FDA continues investigation of simulated IV saline products that sickened 17


FDA is seeking to learn how these Wallcur products, which are not sterile and should not be injected in humans or animals, entered the supply chain.

FDA and the Centers for Disease Control and Prevention (CDC) continue to investigate multiple instances of Wallcur’s simulated intravenous (IV) saline products administered to patients. These products are not sterile and should not be injected into human beings or animals.

Seventeen patients have become ill and one has died after receiving these IV fluids, which were meant to be used for training purposes only.

News of the death comes less than a month after FDA told physicians not to use Wallcur's Practi-0.9% sodium chloride IV solutions for simulation and medical training. FDA said at the time that it had received reports of serious adverse events associated with use of some Wallcur products.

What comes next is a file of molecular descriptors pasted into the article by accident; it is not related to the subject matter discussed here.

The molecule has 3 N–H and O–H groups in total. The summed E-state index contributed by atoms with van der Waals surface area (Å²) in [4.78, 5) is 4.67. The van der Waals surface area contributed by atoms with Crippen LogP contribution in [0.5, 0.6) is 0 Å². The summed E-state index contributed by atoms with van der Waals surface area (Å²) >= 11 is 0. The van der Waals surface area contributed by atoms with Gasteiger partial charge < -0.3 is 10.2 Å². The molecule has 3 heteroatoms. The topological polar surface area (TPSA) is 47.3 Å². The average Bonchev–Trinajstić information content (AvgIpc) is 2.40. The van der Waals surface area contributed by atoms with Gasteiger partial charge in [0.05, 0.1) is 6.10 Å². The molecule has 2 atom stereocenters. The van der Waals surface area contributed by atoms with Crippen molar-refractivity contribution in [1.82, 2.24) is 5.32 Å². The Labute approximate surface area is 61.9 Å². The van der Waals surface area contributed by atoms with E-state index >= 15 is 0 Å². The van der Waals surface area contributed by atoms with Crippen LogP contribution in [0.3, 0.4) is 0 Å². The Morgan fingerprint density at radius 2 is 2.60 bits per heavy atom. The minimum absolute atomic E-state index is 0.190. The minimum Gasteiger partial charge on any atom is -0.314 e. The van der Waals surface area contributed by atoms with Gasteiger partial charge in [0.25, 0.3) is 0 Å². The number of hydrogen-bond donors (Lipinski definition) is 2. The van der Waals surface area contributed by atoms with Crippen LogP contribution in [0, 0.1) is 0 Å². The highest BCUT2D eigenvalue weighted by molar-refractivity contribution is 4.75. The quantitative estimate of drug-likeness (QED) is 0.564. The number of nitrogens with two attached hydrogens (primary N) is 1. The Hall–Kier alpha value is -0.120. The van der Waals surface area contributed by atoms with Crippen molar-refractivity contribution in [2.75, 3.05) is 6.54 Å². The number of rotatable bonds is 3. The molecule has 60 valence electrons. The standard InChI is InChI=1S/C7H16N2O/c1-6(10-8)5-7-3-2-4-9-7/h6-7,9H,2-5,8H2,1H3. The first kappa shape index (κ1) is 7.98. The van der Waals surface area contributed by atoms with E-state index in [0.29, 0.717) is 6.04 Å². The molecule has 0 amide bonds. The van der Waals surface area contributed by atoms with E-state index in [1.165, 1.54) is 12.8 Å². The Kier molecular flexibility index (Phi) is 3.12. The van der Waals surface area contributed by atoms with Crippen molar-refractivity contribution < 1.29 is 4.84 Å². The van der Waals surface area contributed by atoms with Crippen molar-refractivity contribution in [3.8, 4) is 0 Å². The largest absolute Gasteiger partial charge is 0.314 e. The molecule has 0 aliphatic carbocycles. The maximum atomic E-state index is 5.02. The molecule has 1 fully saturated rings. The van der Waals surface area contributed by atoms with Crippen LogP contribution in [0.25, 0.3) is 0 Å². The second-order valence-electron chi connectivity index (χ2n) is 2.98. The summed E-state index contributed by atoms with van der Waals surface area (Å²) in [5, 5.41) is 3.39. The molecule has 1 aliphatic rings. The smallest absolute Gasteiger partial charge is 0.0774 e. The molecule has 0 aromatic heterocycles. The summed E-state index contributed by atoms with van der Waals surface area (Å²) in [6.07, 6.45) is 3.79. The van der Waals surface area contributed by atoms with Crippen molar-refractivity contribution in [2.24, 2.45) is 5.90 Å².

Wallcur, based in San Diego, Calif., initiated a voluntary recall of Practi-0.9% sodium chloride IV bags supplied in 50-mL, 250-mL, 500-mL, and 1,000-mL sizes and the Practi-0.9% sodium chloride 100-mL IV solution bag with sterile distilled water.

“USP 797-800 and the DQSA for 503A and 503B, as well as state boards of pharmacy review, are all requiring better training and documentation. Clearly higher adherence to these standards and careful examination of labeling and expiration dating are all components to making IV medications safe for patient use,” said Jim Smeeding, executive director of the National Association of Specialty Pharmacy, president of ProjectRX, a hospital pharmacy consulting organization, and president of TPG National Payer Roundtable.  

Formulary managers have been warned to be vigilant when it comes to certification of quality of product, purchasing from known sources, and caution when buying from unknown supplier entities.

According to FDA, many patients in Florida, Georgia, Idaho, Louisiana, North Carolina, New York, and Colorado have experienced adverse effects, including fever, chills, tremors, and headache.

FDA is working with distributors and clinics to determine how the products entered the supply chain.

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